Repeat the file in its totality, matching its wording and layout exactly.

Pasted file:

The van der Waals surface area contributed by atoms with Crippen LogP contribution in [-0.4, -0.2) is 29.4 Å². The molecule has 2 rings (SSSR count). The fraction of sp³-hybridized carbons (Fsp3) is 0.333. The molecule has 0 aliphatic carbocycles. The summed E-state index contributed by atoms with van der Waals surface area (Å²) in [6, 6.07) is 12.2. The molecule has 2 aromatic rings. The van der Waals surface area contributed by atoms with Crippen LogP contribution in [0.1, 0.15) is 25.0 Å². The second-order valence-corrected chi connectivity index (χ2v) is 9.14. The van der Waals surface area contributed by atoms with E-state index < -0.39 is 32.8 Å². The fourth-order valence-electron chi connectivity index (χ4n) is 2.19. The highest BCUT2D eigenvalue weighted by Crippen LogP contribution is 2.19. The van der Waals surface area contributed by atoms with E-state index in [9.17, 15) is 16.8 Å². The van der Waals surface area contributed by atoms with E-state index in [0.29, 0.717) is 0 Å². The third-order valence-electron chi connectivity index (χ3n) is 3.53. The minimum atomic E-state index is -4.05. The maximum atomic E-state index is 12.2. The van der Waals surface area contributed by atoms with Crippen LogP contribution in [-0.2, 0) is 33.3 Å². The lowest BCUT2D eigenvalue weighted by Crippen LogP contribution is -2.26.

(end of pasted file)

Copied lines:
The van der Waals surface area contributed by atoms with Crippen LogP contribution in [-0.4, -0.2) is 29.4 Å². The molecule has 2 rings (SSSR count). The fraction of sp³-hybridized carbons (Fsp3) is 0.333. The molecule has 0 aliphatic carbocycles. The summed E-state index contributed by atoms with van der Waals surface area (Å²) in [6, 6.07) is 12.2. The molecule has 2 aromatic rings. The van der Waals surface area contributed by atoms with Crippen LogP contribution in [0.1, 0.15) is 25.0 Å². The second-order valence-corrected chi connectivity index (χ2v) is 9.14. The van der Waals surface area contributed by atoms with E-state index < -0.39 is 32.8 Å². The fourth-order valence-electron chi connectivity index (χ4n) is 2.19. The highest BCUT2D eigenvalue weighted by Crippen LogP contribution is 2.19. The van der Waals surface area contributed by atoms with E-state index in [9.17, 15) is 16.8 Å². The van der Waals surface area contributed by atoms with E-state index in [0.29, 0.717) is 0 Å². The third-order valence-electron chi connectivity index (χ3n) is 3.53. The minimum atomic E-state index is -4.05. The maximum atomic E-state index is 12.2. The van der Waals surface area contributed by atoms with Crippen LogP contribution in [-0.2, 0) is 33.3 Å². The lowest BCUT2D eigenvalue weighted by Crippen LogP contribution is -2.26.